Cultural Quarterly Magazine Online
Cultural Close-up_12-2012

JayaDevi, Arts Inc. 
By Helene Foster

A recurring dream of dancing with the revered goddess of the Hindu culture, with her ornate attire, sparkling jewels and spirited ritual dancing, sparked Plantation resident Denyse Baboolal to share a passion for dance with both young and old.  

“I was often approached about opening a dance school in South Florida,” explains the native of Trinidad and Tobago. At first she was unsure if she wanted to take on all of the workload that operating a school teaching a variety of traditional and cultural dance forms would entail. Her Indo-Caribbean heritage frowns upon women taking up a full time job in the performing arts, but rather puts a higher emphasis on education and study. Despite this, she still followed her vision and things fell into place. She recalls, “I dreamed of the goddess and myself dancing together and knew that it was meant to be.”

This dream became reality in 2008, when Baboolal opened Jaya Devi Arts, Inc. (JAI). Children and adults shared the same class and learned to dance such spectacular performances as Chutney, Lucknow Kathak, the Spoken Word and Dholak. The name “Jaya Devi” means “victorious goddess” and pays homage to the strength and commitment of the Hindu divinity. It is this strength and an equally strong desire to keep tradition alive in her new hometown that led Baboolal to teach at her studio.

After 17 years of serving as a dancer, choreographer and director at the Rajkumari Center for Indo Caribbean Arts & Cultural in New York, a newlywed Baboolal relocated to Florida with her husband. “It is customary in the Hindu culture that a woman moves to wherever her husband’s job is located,” she explains.

What began as a dance school to teach both traditional and popular Indo-Caribbean dance forms soon transformed and grew into a non-profit 501 c(3) artistic center where influences of Indo-Caribbean communities from Guyana, Trinidad, Jamaica, Suriname and other Caribbean locales can learn and share together. Master artists from around the world come to share their experience and weekly classes in dance, arts and crafts are held for all ages. Her goal is to have these arts learned harmoniously to save what has been dying out among the newer generations.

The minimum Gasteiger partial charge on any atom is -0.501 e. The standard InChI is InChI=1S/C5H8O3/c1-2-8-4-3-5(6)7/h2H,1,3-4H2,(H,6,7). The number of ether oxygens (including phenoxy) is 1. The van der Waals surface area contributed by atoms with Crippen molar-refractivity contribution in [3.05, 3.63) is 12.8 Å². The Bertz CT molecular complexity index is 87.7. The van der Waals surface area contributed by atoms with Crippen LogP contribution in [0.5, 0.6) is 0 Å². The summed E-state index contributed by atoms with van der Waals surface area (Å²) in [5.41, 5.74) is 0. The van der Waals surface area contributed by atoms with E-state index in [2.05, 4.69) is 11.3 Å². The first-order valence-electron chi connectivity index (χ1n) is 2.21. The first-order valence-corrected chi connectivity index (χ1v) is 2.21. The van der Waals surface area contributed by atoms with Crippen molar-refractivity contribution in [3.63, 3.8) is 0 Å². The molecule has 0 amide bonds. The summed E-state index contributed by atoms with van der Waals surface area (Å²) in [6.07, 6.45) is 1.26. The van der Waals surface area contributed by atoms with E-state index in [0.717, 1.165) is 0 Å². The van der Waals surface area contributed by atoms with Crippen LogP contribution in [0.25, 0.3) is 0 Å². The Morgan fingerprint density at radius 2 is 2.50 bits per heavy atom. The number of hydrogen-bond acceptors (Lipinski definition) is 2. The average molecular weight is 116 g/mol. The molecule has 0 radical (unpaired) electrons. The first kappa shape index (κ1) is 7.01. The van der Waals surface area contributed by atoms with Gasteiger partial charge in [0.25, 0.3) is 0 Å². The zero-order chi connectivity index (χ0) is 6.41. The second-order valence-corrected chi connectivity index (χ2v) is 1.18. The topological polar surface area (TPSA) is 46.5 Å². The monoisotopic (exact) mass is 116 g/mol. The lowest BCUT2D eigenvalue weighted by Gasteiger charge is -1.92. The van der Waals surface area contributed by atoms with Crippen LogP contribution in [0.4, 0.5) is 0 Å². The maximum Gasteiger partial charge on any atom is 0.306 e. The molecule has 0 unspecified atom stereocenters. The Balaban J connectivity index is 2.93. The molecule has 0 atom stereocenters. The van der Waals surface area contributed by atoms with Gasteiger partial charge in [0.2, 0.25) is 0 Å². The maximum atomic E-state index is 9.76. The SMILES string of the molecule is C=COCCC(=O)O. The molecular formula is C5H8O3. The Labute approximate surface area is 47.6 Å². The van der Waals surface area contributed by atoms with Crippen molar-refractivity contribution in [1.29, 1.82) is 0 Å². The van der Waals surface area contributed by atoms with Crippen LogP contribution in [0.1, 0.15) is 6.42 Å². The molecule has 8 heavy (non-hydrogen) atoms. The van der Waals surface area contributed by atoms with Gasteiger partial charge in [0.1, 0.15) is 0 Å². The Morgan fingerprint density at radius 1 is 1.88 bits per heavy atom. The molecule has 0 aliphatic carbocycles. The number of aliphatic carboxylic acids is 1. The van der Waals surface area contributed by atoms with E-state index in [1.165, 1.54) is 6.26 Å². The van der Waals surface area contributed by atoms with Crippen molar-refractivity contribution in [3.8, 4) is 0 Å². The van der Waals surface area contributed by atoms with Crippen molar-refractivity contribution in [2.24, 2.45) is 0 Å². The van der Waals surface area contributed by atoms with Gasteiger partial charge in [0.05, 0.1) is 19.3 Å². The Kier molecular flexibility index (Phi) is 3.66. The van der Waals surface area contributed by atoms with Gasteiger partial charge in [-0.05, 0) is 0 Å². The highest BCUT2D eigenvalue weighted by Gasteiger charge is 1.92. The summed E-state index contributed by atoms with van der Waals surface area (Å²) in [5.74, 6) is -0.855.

“Our new generation is so familiar with hip hop, rap, R&B and other styles, but they don’t even know about their own rich culture,” Baboolal says. “Our aim at JAI is to instill it in them and help preserve it for future generations. The East and West have different ideas and styles, but we are all together to educate for the same cause.”

Workshops, classes, performances and events are all now integral parts of JAI. Most recently, the organization received a grant from the Broward Cultural Council to help it present many events that are as unique as they are important to the preservation of Indo-Caribbean arts.

“For the first time in the State of Florida, we will host the ‘Indo-Caribbean Hosay, Tadjahs and Tassa Festival,’ which is a monumental event,” Baboolal explains of the summertime extravaganza planned for July 18 to July 27, 2013. This street processional involves colorful costumes, detailed jewelry and the “building of two tadjahs or floats that will move to the beat of the tassa drum.” The two floats are ornate replicas of the infamous Taj Mahal built of foam, wood, paper, bamboo and glitter and the two pass each other, creating the “Kissing of the Tadjahs.”

Historically the tadjahs were released into the waters off Trinidad after such a processional; however, Baboolal has bigger plans for the floats.

“We hope to share these magnificent tadjahs with the community by having them on display locally for a few months,” she explains. She has reached out to area museums and cultural groups to find a suitable location for their display.

 “The Indo-Caribbean culture really needs nurturing,” she reiterates. “The young generation needs to embrace its heritage so that we can instill a passion for the arts for more generations to come.”

In the works for the future of JAI is collaboration with local women’s groups to help those of Indo-Caribbean culture work through the challenges of daily life. Through an in-house support group and a combination of activities and artistic endeavors, called Nari, Baboolal and others are able to “empower others to rise above abuse and allow them to vent their frustrations.” She hopes to bring this service, along with the rich dance, arts, music and culture to the entire Broward County and surrounding communities.

For more information about Jaya Devi Arts, Inc. please visit the organization’s website at  www.jayadevi.weebly.com or contact Denyse Baboolal via email at jayadeviartsinc@yahoo.com.

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